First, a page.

Construction Literary Magazine

Fall 2020

Rainout at the Republican National Convention

Rainout at the Republican National Convention

Photograph via Flickr by Benjamin Lehman

This week’s original plan for the Construction political bloggers was for each of us to write about the previous night’s convention developments.[1] I was assigned to recap Monday.

So much for that.

Instead, here are some thoughts heading into the three nights of the Republican National Convention:

Does anyone care that Monday was canceled? It feels like we lost a pre-season sports game; no one’s really complaining except the people who stand to profit. Even the party itself shouldn’t be too discouraged. Now it gets to squeeze four prime time nights into three, which means less downtime. Also, all the irrelevant speakers will get pushed into speaking this afternoon while everyone is working. Everyone, that is, except for labor unions.[2]

Which gets me to thinking . . . do we even need multiple nights of a convention? Make it two nights or even one. Three or four hours should be enough to get a message across. Condensing the material would make it more palatable and accessible to the mainstream viewer. As Ben Hoffman wrote yesterday, “I’m not sure who watches conventions besides the parties’ bases and political junkies. Undecided voters may be waiting for the debates to really tune in.” He’s right, and can you blame viewers? The convention is four nights long and the participants don’t really care about politics! So, which is more important to the party and the country—satiating political nerds or reaching out to open-minded voters? It’s kind of like how the NFL gets way better television ratings than any other sport. All the week’s action for a team is done in one  3.5 hour sitting, rather than in multiple games throughout a week, a la baseball and basketball. It can’t and won’t be must-see TV if it’s 12 hours across 4 days.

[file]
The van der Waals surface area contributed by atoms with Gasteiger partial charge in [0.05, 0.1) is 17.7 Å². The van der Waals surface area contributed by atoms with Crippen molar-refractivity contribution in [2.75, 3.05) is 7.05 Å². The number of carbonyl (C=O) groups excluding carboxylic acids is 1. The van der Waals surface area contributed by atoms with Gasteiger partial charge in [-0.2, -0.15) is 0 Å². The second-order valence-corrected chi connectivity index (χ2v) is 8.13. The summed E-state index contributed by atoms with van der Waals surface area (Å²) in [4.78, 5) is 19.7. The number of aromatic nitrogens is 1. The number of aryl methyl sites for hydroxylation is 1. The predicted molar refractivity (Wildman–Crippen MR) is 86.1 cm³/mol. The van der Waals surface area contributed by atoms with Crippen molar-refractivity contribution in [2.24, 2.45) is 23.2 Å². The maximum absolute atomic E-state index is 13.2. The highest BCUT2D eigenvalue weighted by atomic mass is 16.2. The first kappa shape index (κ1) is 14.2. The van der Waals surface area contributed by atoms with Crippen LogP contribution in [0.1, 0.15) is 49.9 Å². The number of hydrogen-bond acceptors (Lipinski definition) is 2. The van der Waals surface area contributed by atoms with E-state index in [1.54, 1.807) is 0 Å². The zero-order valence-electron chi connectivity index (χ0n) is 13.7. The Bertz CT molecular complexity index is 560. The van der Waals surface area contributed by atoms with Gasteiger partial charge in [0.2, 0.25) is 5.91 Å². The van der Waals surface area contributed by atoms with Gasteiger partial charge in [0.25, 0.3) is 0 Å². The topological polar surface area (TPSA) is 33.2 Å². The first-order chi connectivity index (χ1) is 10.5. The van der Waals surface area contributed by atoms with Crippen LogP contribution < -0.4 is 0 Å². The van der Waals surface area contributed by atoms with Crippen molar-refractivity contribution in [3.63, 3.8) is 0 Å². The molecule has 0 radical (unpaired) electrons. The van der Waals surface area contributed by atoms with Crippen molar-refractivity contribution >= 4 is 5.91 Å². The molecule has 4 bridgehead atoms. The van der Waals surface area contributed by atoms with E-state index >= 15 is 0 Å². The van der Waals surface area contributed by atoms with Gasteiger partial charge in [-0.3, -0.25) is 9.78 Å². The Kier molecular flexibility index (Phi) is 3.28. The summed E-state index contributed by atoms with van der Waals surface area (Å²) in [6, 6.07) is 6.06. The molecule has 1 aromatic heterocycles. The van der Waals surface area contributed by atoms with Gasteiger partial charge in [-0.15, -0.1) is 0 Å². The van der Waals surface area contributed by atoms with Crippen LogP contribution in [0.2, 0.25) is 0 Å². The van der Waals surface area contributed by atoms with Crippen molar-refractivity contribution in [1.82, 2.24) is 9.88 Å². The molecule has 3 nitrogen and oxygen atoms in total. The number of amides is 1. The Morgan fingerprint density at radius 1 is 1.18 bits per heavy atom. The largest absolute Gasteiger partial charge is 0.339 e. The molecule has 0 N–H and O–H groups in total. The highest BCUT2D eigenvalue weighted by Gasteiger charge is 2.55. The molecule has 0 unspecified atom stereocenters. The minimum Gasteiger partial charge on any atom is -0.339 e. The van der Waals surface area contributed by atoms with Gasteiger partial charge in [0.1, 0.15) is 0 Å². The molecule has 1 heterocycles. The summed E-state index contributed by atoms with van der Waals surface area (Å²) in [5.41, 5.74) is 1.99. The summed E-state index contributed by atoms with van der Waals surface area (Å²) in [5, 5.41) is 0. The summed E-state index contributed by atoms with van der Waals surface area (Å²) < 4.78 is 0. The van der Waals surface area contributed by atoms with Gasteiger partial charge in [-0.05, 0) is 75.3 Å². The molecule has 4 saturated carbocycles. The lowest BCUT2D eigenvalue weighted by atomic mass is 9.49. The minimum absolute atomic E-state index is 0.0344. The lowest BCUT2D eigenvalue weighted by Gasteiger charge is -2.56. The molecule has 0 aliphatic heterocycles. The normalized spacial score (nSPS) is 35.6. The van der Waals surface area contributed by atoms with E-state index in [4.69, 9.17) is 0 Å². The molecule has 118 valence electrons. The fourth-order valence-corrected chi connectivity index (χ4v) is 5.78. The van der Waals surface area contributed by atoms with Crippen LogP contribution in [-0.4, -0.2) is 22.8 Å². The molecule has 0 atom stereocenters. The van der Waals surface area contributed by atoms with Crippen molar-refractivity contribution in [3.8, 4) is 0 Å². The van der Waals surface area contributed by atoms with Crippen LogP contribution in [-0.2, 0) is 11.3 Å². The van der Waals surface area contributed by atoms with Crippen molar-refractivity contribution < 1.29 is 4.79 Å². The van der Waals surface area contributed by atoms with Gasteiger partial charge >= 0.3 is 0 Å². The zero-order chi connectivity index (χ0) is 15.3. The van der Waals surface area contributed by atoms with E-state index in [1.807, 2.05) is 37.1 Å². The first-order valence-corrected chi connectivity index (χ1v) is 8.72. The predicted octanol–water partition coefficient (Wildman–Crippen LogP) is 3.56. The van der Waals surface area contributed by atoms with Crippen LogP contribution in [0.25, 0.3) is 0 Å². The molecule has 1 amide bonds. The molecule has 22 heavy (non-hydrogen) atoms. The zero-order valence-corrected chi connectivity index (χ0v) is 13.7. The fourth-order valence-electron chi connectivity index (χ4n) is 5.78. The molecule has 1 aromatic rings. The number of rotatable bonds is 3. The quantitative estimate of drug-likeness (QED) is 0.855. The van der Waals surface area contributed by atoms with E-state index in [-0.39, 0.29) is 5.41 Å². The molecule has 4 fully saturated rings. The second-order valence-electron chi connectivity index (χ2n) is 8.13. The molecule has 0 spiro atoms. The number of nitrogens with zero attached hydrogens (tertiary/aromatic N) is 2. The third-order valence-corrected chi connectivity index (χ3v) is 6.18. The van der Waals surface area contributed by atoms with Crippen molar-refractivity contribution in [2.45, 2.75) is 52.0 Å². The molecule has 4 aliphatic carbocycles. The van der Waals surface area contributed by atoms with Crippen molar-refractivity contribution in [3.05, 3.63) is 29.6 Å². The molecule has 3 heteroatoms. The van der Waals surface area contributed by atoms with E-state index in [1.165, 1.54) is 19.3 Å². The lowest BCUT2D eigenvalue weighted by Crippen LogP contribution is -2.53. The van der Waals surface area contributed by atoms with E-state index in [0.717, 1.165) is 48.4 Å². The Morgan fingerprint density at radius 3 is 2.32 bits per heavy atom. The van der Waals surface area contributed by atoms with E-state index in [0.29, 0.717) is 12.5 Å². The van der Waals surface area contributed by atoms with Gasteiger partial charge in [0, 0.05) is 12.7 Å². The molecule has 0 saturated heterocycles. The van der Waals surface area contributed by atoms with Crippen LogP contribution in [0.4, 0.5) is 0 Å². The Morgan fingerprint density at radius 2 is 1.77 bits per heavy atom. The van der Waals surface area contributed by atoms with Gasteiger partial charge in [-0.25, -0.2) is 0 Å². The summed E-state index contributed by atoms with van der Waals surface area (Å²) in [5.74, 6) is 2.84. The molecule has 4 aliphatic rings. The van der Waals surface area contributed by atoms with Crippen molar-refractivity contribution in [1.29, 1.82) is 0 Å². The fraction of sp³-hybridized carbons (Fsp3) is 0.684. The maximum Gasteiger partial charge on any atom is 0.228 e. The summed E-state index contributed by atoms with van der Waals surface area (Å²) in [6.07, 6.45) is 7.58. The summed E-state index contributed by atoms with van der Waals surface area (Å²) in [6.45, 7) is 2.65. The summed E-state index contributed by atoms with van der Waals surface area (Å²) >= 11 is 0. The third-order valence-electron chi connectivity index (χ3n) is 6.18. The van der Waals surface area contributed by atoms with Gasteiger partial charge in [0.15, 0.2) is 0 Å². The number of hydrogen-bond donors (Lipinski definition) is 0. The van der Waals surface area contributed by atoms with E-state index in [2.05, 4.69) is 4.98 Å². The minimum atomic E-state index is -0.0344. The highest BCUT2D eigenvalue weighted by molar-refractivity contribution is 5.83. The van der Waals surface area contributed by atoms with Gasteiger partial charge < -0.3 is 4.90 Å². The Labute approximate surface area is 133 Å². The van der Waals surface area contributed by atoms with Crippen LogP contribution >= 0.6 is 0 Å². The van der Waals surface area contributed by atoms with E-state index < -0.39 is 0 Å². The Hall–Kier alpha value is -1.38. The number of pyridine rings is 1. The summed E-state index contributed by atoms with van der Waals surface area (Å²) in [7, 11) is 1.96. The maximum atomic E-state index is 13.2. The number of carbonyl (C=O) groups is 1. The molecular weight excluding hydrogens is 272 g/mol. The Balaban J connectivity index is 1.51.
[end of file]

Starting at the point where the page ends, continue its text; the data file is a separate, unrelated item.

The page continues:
Ron Paul update! Since we established the outcome of the Republican Primary, the RNC has steadily siphoned Paul delegates. Paul is mad as hell and he’s just barely going to continue taking it. The most hilarious twist is the RNC seating chart; take a look at where the RNC organizers decided to seat Paul’s best states (Louisiana, Maine, Minnesota, Nevada, and Oklahoma). Oh, how their noses will bleed.

The seating chart also reveals the Romney Campaign’s prime targets. Who has the best seats in the house? New Hampshire, North Carolina, Michigan, Ohio, Florida, Wisconsin, Virginia. How do the other states feel about this? Construction needs an investigative reporter! I’m looking at you, Stephen Kurczy.

Finally, what can we look forward to tonight? Well, here’s the official schedule. Of the five scheduled hours before 7:00, the highlight is either the national anthem or the “official convention photograph,” which I kind of picture as the ugliest group mug shot since Nick Nolte dined alone.[3] Then, in prime time, we can look forward to Speaker of the House John Boehner, former Romney rival Rick Santorum, future Hillary Clinton rival Bob McDonnell, current Tea Party prince Ted Cruz, and perpetual dwarf planet Chris Christie, who will give the keynote address.

Should be fun! Check back over the next few days for daily Construction updates. Tomorrow, Anthony Resnick weighs in.

[1] (For our roundtable preview of the Republican National Convention, click here.)

[2] Anthony Resnick, you just got zinged.

[3] I think I fucked up that joke.